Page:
In this context, attention is again drawn to the mass development of Hypericum triquetrifolium. A clear correlation between higher population density and site conditions could not be established. The majority of the relevees of this group are in the outer eastern margin area of the fields, so that it can be assumed that in particular nos. 2, 4, 7 and 17 lie in areas which have not long been used agriculturally, but this criterion no longer applies to the nos. 3 and 15.
Only long-term observations over several years on the same fields could establish whether the population density is due solely to the diaspora supply of differing farming or fertilizing methods, or to edaphic conditions.
The relevees from the more central settlement areas combined in group 1, with a high proportion of CaS of the ruderal community, are essentially intermediate to the road- and fieldside plant communities of the 2nd transect (cf. Table 2). The relevee no. 13 with high cover values of Heliotropium hirsutissimum and the presence of Amaranthus albus, Marrubium vulgare, Hirschfeldia incana, Chrozophora tinctoria and Tribulus terrestris points to the segetal group 3, the additional occurrence of ruderal species also produces certain similarities with Heliotropeto-Chrozophoretum Oberdorfer 1954. Alliance CaS of the Diplotaxidion however are completely absent.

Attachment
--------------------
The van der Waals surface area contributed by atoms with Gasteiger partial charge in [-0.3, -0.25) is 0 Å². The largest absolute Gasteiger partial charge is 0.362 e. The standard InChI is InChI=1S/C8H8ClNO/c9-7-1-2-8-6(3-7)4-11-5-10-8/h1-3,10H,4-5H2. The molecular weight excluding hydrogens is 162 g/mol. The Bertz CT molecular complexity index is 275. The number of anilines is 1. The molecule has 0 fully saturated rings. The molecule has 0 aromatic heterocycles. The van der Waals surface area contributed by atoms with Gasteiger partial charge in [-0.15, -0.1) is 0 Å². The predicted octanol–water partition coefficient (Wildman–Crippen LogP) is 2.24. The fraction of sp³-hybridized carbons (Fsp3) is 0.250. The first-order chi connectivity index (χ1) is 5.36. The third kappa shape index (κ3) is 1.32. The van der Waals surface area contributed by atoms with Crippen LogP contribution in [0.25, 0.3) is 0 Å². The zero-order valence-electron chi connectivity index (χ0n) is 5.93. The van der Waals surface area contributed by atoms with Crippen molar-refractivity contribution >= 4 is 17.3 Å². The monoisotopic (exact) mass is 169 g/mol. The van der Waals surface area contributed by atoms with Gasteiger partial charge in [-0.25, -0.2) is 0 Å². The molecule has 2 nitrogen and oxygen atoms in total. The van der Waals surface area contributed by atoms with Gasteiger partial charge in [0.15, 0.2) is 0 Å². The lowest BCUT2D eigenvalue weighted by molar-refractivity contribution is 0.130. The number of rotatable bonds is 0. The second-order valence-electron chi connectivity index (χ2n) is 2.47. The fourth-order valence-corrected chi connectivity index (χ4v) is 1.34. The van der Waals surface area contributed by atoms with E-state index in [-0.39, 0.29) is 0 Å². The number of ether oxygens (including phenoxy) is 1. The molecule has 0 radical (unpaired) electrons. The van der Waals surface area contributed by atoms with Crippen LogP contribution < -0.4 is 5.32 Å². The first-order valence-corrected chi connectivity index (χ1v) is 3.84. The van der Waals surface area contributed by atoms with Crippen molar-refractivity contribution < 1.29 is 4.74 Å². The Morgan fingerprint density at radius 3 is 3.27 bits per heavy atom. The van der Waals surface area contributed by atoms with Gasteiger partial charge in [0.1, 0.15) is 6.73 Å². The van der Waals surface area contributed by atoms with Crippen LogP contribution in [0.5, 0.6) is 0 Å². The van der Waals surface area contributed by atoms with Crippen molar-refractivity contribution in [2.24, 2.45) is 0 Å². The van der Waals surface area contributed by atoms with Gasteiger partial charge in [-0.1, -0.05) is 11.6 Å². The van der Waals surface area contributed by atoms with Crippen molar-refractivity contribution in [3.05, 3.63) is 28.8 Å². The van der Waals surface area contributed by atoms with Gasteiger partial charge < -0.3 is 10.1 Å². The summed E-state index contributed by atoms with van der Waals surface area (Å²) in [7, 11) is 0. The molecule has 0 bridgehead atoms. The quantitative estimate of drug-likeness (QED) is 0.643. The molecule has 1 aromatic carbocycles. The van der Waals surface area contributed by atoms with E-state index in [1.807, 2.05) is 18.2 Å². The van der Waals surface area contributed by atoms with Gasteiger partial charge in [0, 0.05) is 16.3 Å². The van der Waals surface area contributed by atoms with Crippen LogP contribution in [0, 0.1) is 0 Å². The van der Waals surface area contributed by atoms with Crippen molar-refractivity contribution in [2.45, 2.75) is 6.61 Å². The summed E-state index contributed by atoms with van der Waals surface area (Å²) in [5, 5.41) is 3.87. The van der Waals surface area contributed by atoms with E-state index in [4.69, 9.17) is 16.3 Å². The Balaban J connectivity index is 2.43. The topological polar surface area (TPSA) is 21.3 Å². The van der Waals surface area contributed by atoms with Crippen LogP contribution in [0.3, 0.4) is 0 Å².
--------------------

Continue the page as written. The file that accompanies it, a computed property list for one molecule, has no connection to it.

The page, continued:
Whereas no. 15 has Hypericum triquetrifolium as dominant species, no. 16, only a few metres away has Scrophularia canina subsp. bicolor which grows directly next to buildings, on extremely shallow, poorly worked soil. This perennial Scrophularia, frequently encountered on rocky sites (cf. Rikli 1946: 540, Polunin 1977: 312, 1980: 540), and which also occurs as a companion of the Picnomon acarna community along paths (Oberdorfer 1954b: Table 20), characterises a situation at the edge of fields where adequate and sufficient working is hardly possible.